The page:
Our CAPAL Intern Spotlight is Annie Xiao, a recent graduate of the University of California, Santa Cruz with a B.A. in Global Economics and currently interning at the U.S. Department of Agriculture, Forest Service (USDA-FS).
What are your main responsibilities at your position? What are some of your big projects?
I am interning with the Cooperative Forestry staff under the State and Private Forestry (S&PF) Deputy Office at USDA Forest Service this summer. As the Outreach and Communications Specialist, I assist my supervisor with coordinating outreach, communication, and planning efforts that would benefit States, private landowners and other partners. More specifically, we work with largely communities of color and socially-disadvantaged forest landowners, farmers and ranchers, tribes, and urban and rural communities to ensure that they receive the proper financial and technical assistance needed to protect their lands.
Some of the assignments I have worked on so far include drafting critical communication documents for the Cooperative Forestry staff, developing a database to keep track of the past and current CAPAL participants’ internship placements in the Forest Service, assisting incoming Forest Service-CAPAL interns with the transition into their positions. Examples of my finished and ongoing projects include drafting conference call letters on behalf of the Deputy Chief, writing articles about the past conferences Forest Service participated in, as well as preparing outreach articles featuring Forest Service partnership organizations. In addition, I have gained valuable event planning experiences from assisting my supervisor with preparing agenda and meeting management packets for the Presidential Management Fellowship (PMF) info session at the Forest Service office.
Currently, I am developing an outreach web page on behalf of the Cooperative Forestry staff. To make the outreach web page easier to navigate and more accessible to the public, I will be proposing a new look to the current website. My job is to make sure that I highlight the important programs and organizations that we are currently working with, so that our targeted audiences could have a chance to access the available financial and technical assistances that they weren’t aware of.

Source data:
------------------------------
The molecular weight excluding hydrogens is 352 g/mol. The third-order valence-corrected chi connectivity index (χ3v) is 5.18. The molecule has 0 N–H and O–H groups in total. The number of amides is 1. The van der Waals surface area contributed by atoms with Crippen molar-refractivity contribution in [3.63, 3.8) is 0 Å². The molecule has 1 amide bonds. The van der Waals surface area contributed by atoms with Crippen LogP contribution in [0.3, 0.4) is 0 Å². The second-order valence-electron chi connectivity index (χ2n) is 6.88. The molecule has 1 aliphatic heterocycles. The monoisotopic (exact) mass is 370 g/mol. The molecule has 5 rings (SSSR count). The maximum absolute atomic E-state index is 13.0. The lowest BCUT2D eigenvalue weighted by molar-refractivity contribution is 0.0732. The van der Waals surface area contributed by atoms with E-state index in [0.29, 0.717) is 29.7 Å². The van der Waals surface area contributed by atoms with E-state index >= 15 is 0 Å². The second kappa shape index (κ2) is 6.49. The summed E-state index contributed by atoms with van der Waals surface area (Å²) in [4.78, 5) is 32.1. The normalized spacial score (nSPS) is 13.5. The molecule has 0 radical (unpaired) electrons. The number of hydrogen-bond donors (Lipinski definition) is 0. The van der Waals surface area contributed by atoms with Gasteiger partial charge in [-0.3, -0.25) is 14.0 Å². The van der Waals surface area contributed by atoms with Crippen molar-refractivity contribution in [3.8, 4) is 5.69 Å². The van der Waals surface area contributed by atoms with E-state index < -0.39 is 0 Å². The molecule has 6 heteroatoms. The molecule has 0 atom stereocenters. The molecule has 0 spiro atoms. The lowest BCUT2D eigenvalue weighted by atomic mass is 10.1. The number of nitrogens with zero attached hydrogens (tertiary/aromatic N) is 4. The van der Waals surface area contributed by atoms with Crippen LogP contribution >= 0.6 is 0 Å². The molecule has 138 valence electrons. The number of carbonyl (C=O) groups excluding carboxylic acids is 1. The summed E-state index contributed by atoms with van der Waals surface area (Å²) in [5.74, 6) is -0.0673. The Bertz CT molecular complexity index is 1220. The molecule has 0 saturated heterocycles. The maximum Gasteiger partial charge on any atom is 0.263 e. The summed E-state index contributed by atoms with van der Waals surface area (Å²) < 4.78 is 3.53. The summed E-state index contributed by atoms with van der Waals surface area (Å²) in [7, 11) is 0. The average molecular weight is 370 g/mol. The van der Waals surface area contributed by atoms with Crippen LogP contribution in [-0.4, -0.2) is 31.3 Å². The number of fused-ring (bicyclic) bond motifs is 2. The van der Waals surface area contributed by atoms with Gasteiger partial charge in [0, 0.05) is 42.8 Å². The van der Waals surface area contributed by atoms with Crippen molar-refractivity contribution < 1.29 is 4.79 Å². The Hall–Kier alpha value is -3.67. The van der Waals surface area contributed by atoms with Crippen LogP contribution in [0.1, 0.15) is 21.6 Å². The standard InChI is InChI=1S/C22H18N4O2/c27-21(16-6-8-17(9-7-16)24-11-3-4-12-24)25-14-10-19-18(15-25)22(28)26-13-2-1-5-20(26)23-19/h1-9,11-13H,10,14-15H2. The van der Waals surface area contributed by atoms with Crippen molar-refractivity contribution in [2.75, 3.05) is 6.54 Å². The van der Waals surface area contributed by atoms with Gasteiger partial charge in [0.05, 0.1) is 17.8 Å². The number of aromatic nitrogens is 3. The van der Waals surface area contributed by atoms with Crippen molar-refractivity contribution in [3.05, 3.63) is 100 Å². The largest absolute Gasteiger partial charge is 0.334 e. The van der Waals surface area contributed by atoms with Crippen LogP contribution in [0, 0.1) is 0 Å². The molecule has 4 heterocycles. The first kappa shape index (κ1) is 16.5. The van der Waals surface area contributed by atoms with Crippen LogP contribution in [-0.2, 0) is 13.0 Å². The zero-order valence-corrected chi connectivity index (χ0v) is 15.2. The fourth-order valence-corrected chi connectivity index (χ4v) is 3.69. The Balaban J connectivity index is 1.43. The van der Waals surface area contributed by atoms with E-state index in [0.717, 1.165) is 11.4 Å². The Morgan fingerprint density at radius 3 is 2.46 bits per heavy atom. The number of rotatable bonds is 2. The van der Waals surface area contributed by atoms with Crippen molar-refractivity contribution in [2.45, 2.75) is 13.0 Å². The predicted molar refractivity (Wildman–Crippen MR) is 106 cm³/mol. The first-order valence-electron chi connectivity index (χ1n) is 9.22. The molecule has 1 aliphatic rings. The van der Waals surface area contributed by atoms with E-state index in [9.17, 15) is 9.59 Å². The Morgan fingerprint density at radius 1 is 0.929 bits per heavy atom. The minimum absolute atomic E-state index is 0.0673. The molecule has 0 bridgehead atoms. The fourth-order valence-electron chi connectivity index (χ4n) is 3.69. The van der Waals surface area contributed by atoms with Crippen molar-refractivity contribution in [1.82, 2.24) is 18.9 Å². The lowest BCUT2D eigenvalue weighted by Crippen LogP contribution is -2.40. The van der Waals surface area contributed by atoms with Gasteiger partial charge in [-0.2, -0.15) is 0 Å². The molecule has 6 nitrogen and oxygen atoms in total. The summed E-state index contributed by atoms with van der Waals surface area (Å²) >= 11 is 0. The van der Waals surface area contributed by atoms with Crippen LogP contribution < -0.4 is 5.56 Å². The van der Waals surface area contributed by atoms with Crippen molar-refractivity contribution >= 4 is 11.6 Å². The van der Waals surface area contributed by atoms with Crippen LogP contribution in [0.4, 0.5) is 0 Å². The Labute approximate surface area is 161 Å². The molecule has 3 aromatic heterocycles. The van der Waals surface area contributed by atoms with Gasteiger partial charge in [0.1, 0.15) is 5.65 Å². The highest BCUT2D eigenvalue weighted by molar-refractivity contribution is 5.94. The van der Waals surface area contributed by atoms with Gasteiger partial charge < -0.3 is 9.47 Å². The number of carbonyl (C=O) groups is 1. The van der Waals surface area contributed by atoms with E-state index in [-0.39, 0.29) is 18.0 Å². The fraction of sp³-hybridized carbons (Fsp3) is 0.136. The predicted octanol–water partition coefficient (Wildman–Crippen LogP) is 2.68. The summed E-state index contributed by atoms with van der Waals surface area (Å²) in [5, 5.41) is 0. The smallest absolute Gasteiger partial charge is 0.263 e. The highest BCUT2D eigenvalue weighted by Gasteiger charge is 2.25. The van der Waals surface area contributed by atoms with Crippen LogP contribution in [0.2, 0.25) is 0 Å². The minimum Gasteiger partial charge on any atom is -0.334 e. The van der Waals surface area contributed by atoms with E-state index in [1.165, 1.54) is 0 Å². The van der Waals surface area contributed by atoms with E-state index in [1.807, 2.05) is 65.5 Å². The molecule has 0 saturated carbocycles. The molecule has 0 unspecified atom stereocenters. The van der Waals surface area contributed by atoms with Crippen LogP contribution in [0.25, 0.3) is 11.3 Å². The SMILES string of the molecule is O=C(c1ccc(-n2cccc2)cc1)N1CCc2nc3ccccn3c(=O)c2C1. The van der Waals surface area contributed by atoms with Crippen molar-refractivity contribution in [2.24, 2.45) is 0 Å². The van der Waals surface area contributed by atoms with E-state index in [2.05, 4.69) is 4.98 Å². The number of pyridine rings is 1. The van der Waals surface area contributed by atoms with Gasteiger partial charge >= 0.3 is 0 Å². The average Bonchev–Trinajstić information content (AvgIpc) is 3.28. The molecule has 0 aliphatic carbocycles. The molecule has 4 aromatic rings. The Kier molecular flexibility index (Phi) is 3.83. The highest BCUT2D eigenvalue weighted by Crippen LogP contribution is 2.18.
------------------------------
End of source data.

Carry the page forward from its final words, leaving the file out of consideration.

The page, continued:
How does this internship/scholarship fit with your professional and career goals?
After interning with the D.C. Mayor’s Office on Asian and Pacific Islander Affairs (OAPIA) last summer, I was inspired to pursue a career in Public Service. Working as the Outreach and Communications Specialist in USDA Forest Service this summer, I have gained valuable experiences learning about and interacting with various non-profit organizations that aim to protect and defend the rights of underserved communities.
Through writing articles about the non-profit organizations that aim to assist these communities and landowners, I have learned about a number of financial and technical resources and the importance of making these resources visible and accessible in the community. I have prepared outreach articles about the resources provided by the Heirs’ Property Preservation organization, the Latino Farmers and Ranchers Trade Association, the National Women in Agriculture Association, the Winston County Self Help Cooperative, and the Oklahoma Black Historical Research Incorporated. From researching about these organizations to producing communication documents that will increase awareness in the communities, this internship experience has helped broaden my perspective of the issues facing the underserved communities today and refined my purpose for serving AAPI communities in need.
Having interned in Washington D.C. two summers in a row, I am convinced that there is no better place to begin my career than in the nation’s capital. I am grateful to CAPAL for bringing me back to Washington, D.C. and humbled by the opportunity to work in such an important federal office this summer.
What do you hope to achieve this summer through your scholarship/internship experience?